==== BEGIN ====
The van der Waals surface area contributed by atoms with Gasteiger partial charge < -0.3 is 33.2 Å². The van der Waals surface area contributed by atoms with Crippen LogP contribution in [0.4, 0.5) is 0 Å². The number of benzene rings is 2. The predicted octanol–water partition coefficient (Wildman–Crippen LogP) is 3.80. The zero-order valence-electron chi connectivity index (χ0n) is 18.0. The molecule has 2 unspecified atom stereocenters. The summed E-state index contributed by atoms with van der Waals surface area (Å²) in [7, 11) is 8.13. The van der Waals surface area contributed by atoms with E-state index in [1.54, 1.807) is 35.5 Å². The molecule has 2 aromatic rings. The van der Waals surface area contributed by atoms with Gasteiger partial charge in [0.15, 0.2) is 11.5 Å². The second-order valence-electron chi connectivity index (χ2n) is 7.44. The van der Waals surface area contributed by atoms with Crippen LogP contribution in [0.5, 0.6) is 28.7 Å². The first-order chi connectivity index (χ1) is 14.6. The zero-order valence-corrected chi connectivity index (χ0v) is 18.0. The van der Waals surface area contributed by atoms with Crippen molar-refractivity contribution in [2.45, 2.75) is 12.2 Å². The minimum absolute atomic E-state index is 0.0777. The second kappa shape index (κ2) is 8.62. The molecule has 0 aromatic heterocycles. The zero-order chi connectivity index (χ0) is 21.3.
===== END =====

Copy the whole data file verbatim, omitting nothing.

The van der Waals surface area contributed by atoms with Gasteiger partial charge < -0.3 is 33.2 Å². The van der Waals surface area contributed by atoms with Crippen LogP contribution in [0.4, 0.5) is 0 Å². The number of benzene rings is 2. The predicted octanol–water partition coefficient (Wildman–Crippen LogP) is 3.80. The zero-order valence-electron chi connectivity index (χ0n) is 18.0. The molecule has 2 unspecified atom stereocenters. The summed E-state index contributed by atoms with van der Waals surface area (Å²) in [7, 11) is 8.13. The van der Waals surface area contributed by atoms with E-state index in [1.54, 1.807) is 35.5 Å². The molecule has 2 aromatic rings. The van der Waals surface area contributed by atoms with Gasteiger partial charge in [0.15, 0.2) is 11.5 Å². The second-order valence-electron chi connectivity index (χ2n) is 7.44. The van der Waals surface area contributed by atoms with Crippen LogP contribution in [0.5, 0.6) is 28.7 Å². The first-order chi connectivity index (χ1) is 14.6. The zero-order valence-corrected chi connectivity index (χ0v) is 18.0. The van der Waals surface area contributed by atoms with Crippen molar-refractivity contribution in [2.45, 2.75) is 12.2 Å². The minimum absolute atomic E-state index is 0.0777. The second kappa shape index (κ2) is 8.62. The molecule has 0 aromatic heterocycles. The zero-order chi connectivity index (χ0) is 21.3.